Storming of Capitol by his supporters looking to be Trump’s last hoorah
Having for months been pondering the unpredictability of the outgoing US president, as far back as our late June publication underlined in this piece where we raised the spectre of another impeachment, https://asymmetric-advisors.com/markets-look-well-supported-for-now-but-wounded-trump-could-pose-a-big-risk/, we feel it is important to once again address the prospects of the last days of his presidency, a reign which has at times dominated market moves and provided much uncertainty. Mr Trump may be gone but Trumpism is likely to linger on in the corridors of US legislative chambers for months to come.
In our more recent December 14th note, we also wrote: “With Electoral College members due to vote in the coming days and likely to officially declare Mr Biden the winner of the US presidential race, anxieties about a contentious transition of government are once again being elevated as the outgoing president remains defiant, refusing to concede defeat and continuing his claim of election fraud. The potential for civil unrest, possible adoption of more draconian foreign policy measures against China and generally opting for scorched earth tactics that could impact the stock market in the latter days of the administration, are some of the short-term concerns investors seem to be grappling with.” However, storming of the Capitol Building by Trump supporters was something that not even we could have imagined.
Immediate dangers of US policy missteps have faded
To be sure, there is still high probability for more civil unrest, even an armed conflict ahead of Mr Biden’s inauguration as it has been warned by Twitter. But we think the market will be taking such events in its stride. With many of Trump’s governing team resigning and bipartisan calls for invoking the 25th amendment to remove him from office or impeaching him getting louder, the besieged president has never looked as isolated, especially with his Twitter account permanently closed. Also, the significance of the impeachment proceedings this time is that under the US constitution, the president can no longer pardon himself before leaving office, leaving Trump vulnerable to all sorts of charges.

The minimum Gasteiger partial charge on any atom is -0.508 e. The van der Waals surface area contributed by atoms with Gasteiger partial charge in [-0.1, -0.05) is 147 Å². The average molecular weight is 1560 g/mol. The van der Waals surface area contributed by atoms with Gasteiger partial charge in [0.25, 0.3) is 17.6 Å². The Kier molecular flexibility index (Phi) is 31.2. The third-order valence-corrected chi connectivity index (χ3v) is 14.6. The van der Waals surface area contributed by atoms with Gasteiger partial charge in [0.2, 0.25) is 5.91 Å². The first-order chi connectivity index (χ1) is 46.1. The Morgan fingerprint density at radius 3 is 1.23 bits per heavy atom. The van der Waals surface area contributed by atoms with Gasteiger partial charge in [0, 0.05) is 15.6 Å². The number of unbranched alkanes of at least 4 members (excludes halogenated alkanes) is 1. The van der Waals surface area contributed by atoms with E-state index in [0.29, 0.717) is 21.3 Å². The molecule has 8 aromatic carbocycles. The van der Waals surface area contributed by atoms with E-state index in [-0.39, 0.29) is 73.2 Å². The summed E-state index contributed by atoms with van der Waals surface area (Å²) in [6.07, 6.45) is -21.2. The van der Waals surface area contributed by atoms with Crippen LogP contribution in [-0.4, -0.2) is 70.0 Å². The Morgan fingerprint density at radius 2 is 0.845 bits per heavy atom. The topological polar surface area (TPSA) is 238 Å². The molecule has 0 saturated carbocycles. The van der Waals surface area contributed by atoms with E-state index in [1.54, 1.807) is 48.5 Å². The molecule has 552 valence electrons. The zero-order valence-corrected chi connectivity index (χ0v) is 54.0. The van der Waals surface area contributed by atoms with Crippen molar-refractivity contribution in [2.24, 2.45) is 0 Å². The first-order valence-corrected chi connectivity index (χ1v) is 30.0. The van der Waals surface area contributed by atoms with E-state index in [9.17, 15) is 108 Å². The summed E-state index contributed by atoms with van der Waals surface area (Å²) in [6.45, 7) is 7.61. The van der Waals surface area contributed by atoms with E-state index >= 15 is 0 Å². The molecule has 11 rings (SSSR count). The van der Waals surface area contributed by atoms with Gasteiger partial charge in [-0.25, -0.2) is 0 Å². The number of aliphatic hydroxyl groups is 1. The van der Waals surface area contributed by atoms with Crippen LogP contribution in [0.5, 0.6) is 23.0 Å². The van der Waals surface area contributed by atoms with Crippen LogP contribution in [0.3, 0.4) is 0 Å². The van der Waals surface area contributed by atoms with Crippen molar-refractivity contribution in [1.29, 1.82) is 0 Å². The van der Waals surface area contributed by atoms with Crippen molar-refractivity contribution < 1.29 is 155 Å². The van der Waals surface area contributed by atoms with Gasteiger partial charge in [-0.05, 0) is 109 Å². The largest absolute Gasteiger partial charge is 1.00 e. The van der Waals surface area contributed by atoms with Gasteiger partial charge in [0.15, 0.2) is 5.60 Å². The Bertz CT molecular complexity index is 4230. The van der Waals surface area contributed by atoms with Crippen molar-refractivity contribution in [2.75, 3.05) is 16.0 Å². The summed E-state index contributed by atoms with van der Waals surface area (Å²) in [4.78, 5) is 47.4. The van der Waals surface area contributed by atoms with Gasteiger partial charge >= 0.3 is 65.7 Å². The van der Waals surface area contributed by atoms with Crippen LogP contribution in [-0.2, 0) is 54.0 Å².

Given the above, we now think the dangers of a major foreign policy or military action misstep towards the likes of China or Iran, in an attempt to hinder future progress by the Biden Administration has now greatly diminished as the current president has been put under a careful watch and he would not want to be seen as doing anything to put himself at greater jeopardy. Indeed, with Biden’s government promising more fiscal stimulus, better funded and more organised Covid vaccination programs and less combative foreign policies, we continue to think that global stock markets look poised to be heading higher, led mainly by cyclical names.
Renewed spat between Japan and South Korea should be watched carefully
Relations between Japan and South Korea have come under strain again after a South Korean court last week ordered the Japanese government to compensate twelve former wartime comfort women. The ruling was called completely unacceptable by the Japanese Prime Minister, Mr Suga and could once again open a major rift that the previous ultra-nationalistic Japan leader, Mr. Abe was spearheading in 2019.
At that time, Abe’s government, emboldened by Trump’s tough trade policies and his open dislike for the South Korean leader, removed Korea from a list of trusted nations followed by introducing exports licence requirements for supplies of materials vital for production of semiconductors and display panels. South Korea in turn removed Japan from its list of most-trusted trading partners. However, with Trump and Abe having both gone, we hope cooler heads will now prevail. This is especially so as Mr Biden will be looking to forge a closer relationship between America’s key allies in Asia, to help put up a steely united front against both China and North Korea.
Nevertheless, with South Korean semiconductor and display makers among the biggest customers of Japan’s top technology upstream firms, potentially restricting export licences at the time when supplies are generally very tight could prove highly disruptive to the global supply chain and thus, the events should be watched carefully. With most Japanese technology stocks having performed strongly, in line with the sector names globally, we have prepared a short list of key Japanese stocks as potential short sell hedge candidates should the relations between the two nations deteriorate further.